As our new Minister of Finance Tito Mboweni flirted with ideas from the old TM (Tito Mboweni/Trevor Manuel) fiscal responsibility and part-privatisation handbook this week, the left flank of the ANC’s parliamentary benches seemed to visibly wince. The minister repeated the sentiment that “our current challenges with state-owned companies present an opportunity to demolish the walls that exist between the private and public sectors,” just after stating that “we must choose public sector investment over consumption.”
Here’s the rub; the right hand of the ANC has never been able to control what the left hand is doing. This old but familiar dalliance between macroeconomic prudence mixed with the ego of the developmental state and demands for higher than inflation wages is as clumsy now as it has ever been. And none of the jokes and occasional ‘cheers’ to the gallery in the assembly can mask the whiff of déjà vu, of the ol’ dog up to his ol’ tricks. This show is becoming like an amateur magician who hopes that if we focus on his right hand we will not notice the left hand shifting the cards.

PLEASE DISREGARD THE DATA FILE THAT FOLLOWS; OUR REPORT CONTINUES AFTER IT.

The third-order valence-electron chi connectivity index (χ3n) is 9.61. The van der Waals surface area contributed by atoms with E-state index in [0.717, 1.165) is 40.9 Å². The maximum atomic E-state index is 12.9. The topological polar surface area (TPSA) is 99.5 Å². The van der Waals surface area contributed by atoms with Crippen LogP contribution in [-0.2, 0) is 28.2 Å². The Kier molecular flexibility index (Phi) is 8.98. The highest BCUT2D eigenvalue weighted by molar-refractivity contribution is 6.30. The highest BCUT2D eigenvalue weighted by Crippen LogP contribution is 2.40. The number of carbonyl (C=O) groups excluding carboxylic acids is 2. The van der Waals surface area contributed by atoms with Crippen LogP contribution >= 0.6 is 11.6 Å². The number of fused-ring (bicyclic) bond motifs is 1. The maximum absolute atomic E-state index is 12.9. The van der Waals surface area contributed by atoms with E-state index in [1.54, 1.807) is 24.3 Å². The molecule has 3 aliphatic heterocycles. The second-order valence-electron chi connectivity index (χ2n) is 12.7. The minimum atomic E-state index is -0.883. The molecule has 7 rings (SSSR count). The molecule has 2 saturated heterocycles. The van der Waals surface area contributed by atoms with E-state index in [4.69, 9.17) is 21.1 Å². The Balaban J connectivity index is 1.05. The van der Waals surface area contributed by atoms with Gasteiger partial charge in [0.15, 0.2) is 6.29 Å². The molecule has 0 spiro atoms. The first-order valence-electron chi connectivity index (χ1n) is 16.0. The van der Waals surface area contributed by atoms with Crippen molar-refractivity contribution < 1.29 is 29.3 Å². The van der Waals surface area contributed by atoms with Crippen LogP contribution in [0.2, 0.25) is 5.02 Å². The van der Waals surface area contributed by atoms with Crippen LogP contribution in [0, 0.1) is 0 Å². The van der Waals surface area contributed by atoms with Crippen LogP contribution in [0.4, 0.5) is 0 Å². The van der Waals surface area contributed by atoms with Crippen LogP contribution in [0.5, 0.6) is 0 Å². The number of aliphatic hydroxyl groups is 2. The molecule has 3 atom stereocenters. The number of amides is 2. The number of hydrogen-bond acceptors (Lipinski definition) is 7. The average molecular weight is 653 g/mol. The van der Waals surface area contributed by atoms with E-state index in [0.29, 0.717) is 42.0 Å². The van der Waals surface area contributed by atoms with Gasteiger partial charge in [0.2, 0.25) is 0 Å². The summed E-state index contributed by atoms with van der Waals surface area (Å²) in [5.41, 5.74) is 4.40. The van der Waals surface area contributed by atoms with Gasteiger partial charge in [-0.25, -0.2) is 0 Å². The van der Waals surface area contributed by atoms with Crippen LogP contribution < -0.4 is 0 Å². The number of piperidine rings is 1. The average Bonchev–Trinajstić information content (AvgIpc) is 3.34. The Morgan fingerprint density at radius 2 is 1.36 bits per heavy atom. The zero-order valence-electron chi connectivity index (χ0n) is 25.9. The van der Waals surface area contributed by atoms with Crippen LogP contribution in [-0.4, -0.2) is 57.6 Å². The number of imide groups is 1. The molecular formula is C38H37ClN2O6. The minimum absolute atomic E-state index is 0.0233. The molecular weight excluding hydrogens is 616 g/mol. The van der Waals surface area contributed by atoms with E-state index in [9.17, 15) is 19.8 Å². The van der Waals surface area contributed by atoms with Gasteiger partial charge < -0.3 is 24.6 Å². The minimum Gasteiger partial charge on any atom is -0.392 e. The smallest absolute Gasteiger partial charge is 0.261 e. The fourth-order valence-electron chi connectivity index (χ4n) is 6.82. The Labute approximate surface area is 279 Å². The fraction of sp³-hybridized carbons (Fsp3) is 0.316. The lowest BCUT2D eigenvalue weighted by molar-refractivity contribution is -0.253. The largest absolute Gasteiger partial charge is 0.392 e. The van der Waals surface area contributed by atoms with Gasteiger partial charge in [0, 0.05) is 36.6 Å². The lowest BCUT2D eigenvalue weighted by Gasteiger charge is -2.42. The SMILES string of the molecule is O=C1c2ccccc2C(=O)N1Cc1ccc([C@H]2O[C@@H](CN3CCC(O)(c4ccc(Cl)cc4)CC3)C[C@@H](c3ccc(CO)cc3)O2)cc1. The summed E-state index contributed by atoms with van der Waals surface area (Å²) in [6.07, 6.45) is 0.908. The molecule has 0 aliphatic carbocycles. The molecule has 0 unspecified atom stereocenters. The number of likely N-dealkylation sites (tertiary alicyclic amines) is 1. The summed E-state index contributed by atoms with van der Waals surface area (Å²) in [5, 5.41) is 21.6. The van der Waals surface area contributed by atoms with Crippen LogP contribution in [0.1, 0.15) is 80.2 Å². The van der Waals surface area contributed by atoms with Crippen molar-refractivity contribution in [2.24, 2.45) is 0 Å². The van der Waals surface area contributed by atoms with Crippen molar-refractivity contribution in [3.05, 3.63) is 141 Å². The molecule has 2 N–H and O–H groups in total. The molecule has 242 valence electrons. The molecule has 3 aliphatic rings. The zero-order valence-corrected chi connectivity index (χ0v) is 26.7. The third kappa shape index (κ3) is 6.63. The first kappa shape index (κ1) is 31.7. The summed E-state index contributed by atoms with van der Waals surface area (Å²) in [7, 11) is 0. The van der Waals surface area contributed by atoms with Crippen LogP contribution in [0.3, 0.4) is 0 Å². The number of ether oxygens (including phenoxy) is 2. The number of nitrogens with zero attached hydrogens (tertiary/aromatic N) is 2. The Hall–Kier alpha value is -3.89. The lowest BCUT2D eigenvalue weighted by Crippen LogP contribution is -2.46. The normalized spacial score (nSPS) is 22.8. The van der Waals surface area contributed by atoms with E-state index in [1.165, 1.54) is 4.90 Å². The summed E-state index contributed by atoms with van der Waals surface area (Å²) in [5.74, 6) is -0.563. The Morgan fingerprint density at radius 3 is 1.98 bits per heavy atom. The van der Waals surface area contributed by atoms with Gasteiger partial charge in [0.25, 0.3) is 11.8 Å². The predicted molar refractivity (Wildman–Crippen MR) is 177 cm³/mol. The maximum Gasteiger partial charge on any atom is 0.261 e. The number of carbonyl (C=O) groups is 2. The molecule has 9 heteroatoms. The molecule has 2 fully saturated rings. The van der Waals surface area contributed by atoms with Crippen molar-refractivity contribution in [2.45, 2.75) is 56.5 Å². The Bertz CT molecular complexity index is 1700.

The Minister of Finance must act as the lead strategist of the government’s economic agenda, ensuring that all interventions steer the country towards sustained growth and increased employment. If all departments do not pull in the same direction, then the centre cannot and will not hold. The key feature of the ANC administration in national government is that ministers have governed their own fiefdoms, each with little concern for the strategy of the other. It is possible in one day for a minister to announce the intention to attract foreign investment and on the same day for a bill to be introduced by a different ministry that will achieve the contrary.